7 Exciting Use Cases of Machine Learning in Finance

The finance industry is one of the industries with the best machine learning applications. One of the reasons for this is that this industry collects a much higher volume of customer data than most. But being a naturally conservative industry, the financial space has not always been at the forefront of the machine learning revolution.

Fast forward to the present day, machine learning algorithms offer a new level of opportunities to transform the sector. Let us look at seven of the most exciting use cases of machine learning in finance:

7. Fraud Detection and Prevention

The combination of increased access to the internet, vast amounts of computing power and valuable data available online sets the stage for massive technological progress. But when you really give it some time though, it is the perfect storm for untold security risks.

In the past, fraud detection systems were programmed according to a set of rules. Though this was to some extent effective, it left loopholes open when attacks did not conform to the pre-set checklist.

Unlike traditional systems, machine learning frameworks keep on learning from available data and recalibrating to handle novel situations. Consequently, machine learning-based systems are better able to detect abnormal behaviors and block or flag them as potential security risks.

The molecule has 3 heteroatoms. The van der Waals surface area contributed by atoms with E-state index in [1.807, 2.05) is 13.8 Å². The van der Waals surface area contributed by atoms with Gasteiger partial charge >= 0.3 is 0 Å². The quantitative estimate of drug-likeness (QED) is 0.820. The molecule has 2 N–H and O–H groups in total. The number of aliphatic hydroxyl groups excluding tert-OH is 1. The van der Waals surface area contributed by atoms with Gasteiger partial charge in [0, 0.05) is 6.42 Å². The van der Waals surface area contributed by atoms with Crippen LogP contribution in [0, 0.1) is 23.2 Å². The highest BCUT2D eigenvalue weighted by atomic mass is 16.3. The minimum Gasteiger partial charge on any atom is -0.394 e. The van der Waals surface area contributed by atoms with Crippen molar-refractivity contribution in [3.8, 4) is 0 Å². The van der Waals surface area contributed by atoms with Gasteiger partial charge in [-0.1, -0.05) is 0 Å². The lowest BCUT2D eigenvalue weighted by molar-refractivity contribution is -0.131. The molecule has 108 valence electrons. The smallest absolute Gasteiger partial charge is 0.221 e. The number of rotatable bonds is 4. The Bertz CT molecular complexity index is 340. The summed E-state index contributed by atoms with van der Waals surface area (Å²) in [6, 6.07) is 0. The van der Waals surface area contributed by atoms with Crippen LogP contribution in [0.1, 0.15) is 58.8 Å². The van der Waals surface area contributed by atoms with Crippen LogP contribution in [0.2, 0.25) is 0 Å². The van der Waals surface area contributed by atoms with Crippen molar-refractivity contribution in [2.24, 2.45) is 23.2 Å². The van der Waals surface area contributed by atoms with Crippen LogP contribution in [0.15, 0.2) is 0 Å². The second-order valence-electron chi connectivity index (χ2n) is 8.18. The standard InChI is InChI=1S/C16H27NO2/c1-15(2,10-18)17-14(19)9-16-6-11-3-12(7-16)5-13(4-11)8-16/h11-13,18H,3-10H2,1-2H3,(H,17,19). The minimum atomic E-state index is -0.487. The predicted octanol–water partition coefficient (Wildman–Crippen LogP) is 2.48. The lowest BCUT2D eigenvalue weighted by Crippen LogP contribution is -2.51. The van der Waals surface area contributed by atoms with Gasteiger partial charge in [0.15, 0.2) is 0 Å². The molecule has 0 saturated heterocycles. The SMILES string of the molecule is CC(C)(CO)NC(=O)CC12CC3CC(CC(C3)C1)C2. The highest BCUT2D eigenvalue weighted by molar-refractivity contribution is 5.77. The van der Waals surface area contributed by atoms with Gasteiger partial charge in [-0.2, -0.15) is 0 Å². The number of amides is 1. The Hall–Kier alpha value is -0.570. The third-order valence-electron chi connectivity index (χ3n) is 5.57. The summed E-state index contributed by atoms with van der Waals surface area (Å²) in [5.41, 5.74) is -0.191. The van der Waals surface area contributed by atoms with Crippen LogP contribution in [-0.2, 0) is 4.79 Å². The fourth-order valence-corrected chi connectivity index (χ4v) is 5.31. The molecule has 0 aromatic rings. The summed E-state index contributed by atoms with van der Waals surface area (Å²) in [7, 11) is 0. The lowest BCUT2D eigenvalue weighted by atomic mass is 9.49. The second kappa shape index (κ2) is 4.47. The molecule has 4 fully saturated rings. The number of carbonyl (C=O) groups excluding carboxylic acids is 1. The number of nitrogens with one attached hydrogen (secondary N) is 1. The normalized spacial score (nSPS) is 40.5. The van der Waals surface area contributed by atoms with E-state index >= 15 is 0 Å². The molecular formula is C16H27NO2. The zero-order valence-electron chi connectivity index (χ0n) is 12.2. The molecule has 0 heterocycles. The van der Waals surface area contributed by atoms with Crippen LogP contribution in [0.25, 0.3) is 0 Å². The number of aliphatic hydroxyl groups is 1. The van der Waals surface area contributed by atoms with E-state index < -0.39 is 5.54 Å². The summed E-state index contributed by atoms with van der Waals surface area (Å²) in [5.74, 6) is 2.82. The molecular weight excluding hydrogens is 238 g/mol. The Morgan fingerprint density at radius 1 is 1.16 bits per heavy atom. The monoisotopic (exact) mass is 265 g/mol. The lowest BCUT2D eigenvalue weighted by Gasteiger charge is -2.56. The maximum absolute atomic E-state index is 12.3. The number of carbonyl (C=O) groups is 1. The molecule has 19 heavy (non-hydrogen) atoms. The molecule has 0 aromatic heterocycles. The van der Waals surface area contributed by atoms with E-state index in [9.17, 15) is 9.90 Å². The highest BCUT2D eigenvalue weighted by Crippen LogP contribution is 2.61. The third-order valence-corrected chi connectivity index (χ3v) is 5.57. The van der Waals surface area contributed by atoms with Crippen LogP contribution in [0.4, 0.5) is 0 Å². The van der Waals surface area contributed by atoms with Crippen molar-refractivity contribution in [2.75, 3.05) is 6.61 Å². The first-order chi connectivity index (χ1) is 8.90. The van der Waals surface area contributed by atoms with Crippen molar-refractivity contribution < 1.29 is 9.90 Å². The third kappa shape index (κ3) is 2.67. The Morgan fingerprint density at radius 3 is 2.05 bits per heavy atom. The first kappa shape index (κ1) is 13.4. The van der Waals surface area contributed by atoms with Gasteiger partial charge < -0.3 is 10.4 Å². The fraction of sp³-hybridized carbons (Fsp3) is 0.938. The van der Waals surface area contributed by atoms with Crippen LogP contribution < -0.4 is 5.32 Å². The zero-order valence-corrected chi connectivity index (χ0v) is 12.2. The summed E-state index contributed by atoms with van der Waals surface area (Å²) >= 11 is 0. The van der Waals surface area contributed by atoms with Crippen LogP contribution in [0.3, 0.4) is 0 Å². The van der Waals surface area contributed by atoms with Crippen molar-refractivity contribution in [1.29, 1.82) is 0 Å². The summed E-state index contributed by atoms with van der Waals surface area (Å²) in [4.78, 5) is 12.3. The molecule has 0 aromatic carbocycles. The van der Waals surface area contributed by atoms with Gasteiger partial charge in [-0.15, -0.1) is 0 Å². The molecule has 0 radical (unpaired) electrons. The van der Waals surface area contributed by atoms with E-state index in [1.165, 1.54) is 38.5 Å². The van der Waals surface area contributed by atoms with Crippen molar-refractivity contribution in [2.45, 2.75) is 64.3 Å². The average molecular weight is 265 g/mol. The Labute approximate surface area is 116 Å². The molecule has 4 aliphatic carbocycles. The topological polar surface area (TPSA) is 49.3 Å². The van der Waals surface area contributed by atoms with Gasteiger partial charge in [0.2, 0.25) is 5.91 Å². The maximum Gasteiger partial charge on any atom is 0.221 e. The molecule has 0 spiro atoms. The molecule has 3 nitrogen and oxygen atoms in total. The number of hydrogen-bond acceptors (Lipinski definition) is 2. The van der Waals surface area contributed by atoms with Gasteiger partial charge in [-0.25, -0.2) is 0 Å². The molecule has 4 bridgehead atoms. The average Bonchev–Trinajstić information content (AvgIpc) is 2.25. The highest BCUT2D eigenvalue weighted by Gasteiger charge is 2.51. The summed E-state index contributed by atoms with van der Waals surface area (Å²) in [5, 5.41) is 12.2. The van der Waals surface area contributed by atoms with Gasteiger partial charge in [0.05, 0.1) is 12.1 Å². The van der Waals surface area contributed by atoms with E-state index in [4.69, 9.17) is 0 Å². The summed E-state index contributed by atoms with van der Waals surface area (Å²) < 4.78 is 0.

For instance, when a particular user makes unusual financial transactions, such a system can block all activities until the user confirms them.

6. Algorithmic Trading

In financial markets trading, every second counts and that is where algorithmic or automated trading comes in. It involves the use of machine learning applications to make split-second trading decisions that are not humanly possible.

High Frequency Trading (HFT) systems take advantage of the smallest windows of opportunity to make profits. They are known to execute millions of transactions daily that last a few milliseconds and at times are only worth cents. But the cumulative effect of such a model after a day’s work is remarkable.

The ability to compete effectively in automated trading is dependent on having the fastest systems for analyzing available data. In the past, mathematicians would use historical data to create algorithms for such trading. With the rise of machine learning, it is much easier and a lot more effective as they keep learning and constantly improve performance.

5. Portfolio Management

For millennials and other tech-savvy investors, the emergence of robo-advisors for portfolio management is one of the most exciting machine learning use cases. Robo-advisors are a new class of online software that can help users manage their investments.